Unlike PayPal which offers mainly payments and small consumer loans, DBS is a bank that takes insured deposits from customers and makes large loans to both individuals and institutional customers. While both are systemically important in different ways, after the 2009 debacle of Lehman Brothers, deposit taking and institutional lending activities require compliance with a far more stringent set of prudential rules. 

Where banks go, regulators follow and bring the entire mountain of compliance and risk management requirements with them.

In plain English, this is no longer about AML compliance or token friendly interpretations of securities laws alone. It is about a vast array of risk management requirements and controls that crypto firms currently do not have to deal with. For example, banks have to hold capital and implement a wide array of technology, cyber and data related controls that cost money, personal hours, audits and processes, which mean lower profits and slower changes. Swiss crypto banks, which were the first to hold crypto on their balance sheet, are required to do everything that banks do and crypto firms just don’t.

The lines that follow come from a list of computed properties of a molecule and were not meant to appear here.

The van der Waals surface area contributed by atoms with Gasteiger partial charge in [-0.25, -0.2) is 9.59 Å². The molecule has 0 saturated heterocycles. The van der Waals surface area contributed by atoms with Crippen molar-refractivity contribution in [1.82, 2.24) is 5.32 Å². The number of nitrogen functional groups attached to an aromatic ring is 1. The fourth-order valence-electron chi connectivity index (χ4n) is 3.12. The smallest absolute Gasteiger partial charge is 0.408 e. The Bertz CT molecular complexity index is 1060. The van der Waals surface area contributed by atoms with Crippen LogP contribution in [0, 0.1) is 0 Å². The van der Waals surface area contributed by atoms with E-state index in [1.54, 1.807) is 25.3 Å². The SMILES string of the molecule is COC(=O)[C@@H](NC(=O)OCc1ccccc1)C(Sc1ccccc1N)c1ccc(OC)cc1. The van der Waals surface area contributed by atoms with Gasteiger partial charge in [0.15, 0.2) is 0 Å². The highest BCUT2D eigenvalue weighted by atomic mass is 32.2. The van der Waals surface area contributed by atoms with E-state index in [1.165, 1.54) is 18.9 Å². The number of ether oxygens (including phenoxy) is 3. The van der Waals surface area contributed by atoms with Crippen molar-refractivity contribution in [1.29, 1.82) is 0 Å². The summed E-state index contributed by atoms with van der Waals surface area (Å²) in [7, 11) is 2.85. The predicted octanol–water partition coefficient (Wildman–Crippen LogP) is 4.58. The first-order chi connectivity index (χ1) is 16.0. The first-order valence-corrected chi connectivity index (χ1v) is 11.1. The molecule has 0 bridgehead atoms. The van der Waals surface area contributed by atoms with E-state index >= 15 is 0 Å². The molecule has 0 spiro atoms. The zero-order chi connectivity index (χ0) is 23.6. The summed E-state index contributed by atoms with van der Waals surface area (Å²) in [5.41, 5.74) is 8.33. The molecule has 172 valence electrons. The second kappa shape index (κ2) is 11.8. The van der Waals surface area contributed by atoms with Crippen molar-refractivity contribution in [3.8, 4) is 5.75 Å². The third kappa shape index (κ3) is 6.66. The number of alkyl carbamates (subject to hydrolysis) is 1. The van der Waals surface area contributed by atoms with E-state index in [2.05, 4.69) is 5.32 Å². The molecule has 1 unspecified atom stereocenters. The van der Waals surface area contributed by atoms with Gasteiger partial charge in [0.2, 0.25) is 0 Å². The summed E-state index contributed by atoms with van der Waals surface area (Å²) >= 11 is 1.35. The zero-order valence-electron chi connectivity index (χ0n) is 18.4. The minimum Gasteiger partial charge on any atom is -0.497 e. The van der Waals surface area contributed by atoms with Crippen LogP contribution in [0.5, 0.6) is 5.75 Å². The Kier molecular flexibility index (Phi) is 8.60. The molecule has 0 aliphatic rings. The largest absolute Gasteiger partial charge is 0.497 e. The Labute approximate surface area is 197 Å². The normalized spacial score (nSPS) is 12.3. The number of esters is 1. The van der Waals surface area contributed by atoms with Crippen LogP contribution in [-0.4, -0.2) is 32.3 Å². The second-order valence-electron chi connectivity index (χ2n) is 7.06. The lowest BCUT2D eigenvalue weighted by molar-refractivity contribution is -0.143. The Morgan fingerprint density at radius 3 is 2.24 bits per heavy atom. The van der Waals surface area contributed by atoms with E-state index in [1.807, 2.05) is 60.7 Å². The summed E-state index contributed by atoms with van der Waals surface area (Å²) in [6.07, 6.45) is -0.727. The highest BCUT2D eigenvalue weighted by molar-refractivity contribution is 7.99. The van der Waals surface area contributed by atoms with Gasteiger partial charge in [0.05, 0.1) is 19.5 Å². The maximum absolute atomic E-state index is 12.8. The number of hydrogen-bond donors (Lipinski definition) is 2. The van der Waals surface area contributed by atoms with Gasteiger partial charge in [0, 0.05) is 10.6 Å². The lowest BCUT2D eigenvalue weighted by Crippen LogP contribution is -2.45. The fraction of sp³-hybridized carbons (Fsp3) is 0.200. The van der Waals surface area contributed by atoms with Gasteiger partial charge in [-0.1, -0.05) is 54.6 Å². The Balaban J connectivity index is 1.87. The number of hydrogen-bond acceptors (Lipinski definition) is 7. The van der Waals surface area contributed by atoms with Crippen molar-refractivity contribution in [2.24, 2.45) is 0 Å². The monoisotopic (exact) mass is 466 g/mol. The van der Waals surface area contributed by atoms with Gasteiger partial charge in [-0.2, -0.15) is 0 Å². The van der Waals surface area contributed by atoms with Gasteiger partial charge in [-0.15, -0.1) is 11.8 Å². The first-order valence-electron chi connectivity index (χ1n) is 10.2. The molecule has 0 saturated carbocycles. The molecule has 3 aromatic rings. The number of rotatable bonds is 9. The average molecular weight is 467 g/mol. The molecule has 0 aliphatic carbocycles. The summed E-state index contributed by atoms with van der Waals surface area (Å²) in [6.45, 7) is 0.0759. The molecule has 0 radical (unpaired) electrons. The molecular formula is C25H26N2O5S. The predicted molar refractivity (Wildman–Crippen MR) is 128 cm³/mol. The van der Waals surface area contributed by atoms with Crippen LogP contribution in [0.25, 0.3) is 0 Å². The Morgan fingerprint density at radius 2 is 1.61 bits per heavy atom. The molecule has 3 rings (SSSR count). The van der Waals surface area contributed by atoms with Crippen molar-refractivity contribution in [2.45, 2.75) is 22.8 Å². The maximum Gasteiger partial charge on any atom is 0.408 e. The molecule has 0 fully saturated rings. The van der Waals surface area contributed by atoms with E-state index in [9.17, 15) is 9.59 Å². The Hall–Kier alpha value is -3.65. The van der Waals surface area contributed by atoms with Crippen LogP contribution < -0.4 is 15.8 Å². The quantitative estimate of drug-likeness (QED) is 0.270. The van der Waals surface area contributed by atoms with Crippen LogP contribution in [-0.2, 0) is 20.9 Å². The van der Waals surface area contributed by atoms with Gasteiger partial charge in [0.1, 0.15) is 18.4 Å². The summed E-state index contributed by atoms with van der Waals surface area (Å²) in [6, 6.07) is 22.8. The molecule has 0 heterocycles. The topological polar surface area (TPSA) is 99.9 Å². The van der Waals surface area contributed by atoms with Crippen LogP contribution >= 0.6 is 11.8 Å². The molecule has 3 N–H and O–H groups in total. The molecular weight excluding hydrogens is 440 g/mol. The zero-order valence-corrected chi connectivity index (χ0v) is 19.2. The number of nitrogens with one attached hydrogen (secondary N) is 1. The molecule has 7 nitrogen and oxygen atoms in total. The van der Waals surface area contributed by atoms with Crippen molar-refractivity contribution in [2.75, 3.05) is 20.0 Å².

Let’s make this simple again. Where banks go, regulators follow and bring the entire mountain of compliance and risk management requirements with them. So when banks start offering crypto services, not only will banks be asked to apply all of the banking regulations to crypto, crypto firms will also increasingly be asked to apply banking regulations.